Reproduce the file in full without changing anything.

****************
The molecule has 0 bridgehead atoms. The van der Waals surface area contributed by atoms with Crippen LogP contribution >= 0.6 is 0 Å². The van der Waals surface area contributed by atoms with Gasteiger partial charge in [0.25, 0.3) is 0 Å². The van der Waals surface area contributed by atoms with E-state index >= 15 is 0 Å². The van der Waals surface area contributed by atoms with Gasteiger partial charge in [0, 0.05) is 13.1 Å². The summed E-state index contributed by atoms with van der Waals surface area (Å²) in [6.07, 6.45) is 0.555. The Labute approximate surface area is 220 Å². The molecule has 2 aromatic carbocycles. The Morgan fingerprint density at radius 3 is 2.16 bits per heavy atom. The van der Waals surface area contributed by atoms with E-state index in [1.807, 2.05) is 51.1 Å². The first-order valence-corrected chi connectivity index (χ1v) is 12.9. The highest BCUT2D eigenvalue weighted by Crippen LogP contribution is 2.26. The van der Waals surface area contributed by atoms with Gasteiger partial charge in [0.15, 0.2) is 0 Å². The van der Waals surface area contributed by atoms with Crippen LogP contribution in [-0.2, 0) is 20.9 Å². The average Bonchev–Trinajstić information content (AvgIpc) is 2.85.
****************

The molecule has 0 bridgehead atoms. The van der Waals surface area contributed by atoms with Crippen LogP contribution >= 0.6 is 0 Å². The van der Waals surface area contributed by atoms with Gasteiger partial charge in [0.25, 0.3) is 0 Å². The van der Waals surface area contributed by atoms with E-state index >= 15 is 0 Å². The van der Waals surface area contributed by atoms with Gasteiger partial charge in [0, 0.05) is 13.1 Å². The summed E-state index contributed by atoms with van der Waals surface area (Å²) in [6.07, 6.45) is 0.555. The Labute approximate surface area is 220 Å². The molecule has 2 aromatic carbocycles. The Morgan fingerprint density at radius 3 is 2.16 bits per heavy atom. The van der Waals surface area contributed by atoms with E-state index in [1.807, 2.05) is 51.1 Å². The first-order valence-corrected chi connectivity index (χ1v) is 12.9. The highest BCUT2D eigenvalue weighted by Crippen LogP contribution is 2.26. The van der Waals surface area contributed by atoms with Gasteiger partial charge in [0.15, 0.2) is 0 Å². The van der Waals surface area contributed by atoms with Crippen LogP contribution in [-0.2, 0) is 20.9 Å². The average Bonchev–Trinajstić information content (AvgIpc) is 2.85.